<blockquote style="border-left: 1px solid rgb(204, 204, 204); margin: 0pt 0pt 0pt 0.8ex; padding-left: 1ex;" class="gmail_quote">Options might include "image 2 - vista of the canyon" or "image 2"
(where the text already says what that is) or all kinds of other things.</blockquote><div><br></div><br><div><blockquote class="gmail_quote" style="border-left: 1px solid rgb(204, 204, 204); margin: 0pt 0pt 0pt 0.8ex; padding-left: 1ex;">
> "noalt" is a good idea and leaves no ambiguity.<br><br>Except that it breaks all backward compatibility. </blockquote><div><br>Can you please explain how?<br><br><img src="grandcanyon.jpg" alt="image 2 - vista of the canyon"> doesn't help the ambiguity. <img src="
grandcanyon.jpg" title="image 2- vista of the canyon"> is more appropriate. The image does not represent that text, that text describes the image. The difference may seem subtle, but there is a difference.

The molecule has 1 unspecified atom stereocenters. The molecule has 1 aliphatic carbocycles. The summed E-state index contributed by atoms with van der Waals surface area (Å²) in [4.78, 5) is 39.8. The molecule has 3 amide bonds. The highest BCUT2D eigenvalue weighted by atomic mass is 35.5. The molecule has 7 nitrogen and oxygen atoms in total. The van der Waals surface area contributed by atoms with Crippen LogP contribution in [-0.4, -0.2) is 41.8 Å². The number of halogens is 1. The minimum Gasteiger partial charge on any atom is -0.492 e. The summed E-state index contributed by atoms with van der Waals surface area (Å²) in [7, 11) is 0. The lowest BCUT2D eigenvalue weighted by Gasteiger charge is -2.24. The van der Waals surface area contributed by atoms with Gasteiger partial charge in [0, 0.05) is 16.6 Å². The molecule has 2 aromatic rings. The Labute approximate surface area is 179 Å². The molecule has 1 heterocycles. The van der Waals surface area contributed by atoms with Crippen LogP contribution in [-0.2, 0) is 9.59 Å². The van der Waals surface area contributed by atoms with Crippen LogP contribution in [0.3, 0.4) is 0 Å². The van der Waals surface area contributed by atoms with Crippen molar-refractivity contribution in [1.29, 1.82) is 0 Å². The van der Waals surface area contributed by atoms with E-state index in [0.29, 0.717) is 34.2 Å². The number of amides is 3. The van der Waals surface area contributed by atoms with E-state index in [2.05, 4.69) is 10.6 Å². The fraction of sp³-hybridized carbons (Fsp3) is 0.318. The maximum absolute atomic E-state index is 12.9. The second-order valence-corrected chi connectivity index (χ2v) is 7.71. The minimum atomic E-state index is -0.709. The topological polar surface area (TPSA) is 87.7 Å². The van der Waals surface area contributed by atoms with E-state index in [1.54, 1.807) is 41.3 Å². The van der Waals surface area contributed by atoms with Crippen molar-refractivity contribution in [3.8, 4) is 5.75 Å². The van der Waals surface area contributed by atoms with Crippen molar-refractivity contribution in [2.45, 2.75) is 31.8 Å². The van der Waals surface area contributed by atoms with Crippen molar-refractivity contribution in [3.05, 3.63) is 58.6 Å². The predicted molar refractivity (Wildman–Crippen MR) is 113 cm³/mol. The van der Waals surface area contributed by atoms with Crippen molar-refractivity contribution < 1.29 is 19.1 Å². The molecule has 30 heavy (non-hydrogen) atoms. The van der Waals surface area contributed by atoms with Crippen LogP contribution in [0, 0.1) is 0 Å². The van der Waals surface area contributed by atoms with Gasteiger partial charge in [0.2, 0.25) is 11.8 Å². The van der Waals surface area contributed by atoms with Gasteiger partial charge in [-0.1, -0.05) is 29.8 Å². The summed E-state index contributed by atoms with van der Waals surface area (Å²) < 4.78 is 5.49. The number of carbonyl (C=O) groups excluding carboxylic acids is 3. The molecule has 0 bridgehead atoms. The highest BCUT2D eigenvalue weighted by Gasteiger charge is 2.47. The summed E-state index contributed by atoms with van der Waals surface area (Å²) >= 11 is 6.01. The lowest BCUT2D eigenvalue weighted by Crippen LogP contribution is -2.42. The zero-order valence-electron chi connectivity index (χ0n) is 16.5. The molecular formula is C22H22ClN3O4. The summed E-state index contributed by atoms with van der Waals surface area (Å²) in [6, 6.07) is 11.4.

<br><br><img src="rssicon" alt="RSS"> is a case where the text serves no purpose than to represent the text "RSS". Lynx can happily replace the image with the text as if the image doesn't exist.
<br><br>In the grand canyon example, Lynx should at indicate that the image does exist.<br><br>This difference may be minor, but HTML doesn't explicitly tell authors how to mark up images that don't actually represent text and it's a distinction authors want to make.
<br><br>If "noalt" isn't acceptable, then let me suggest the "rel" attribute (with a couple suggested values). If the "rel" attribute was allowed on the IMG element, it could tell the relationship of the img to the document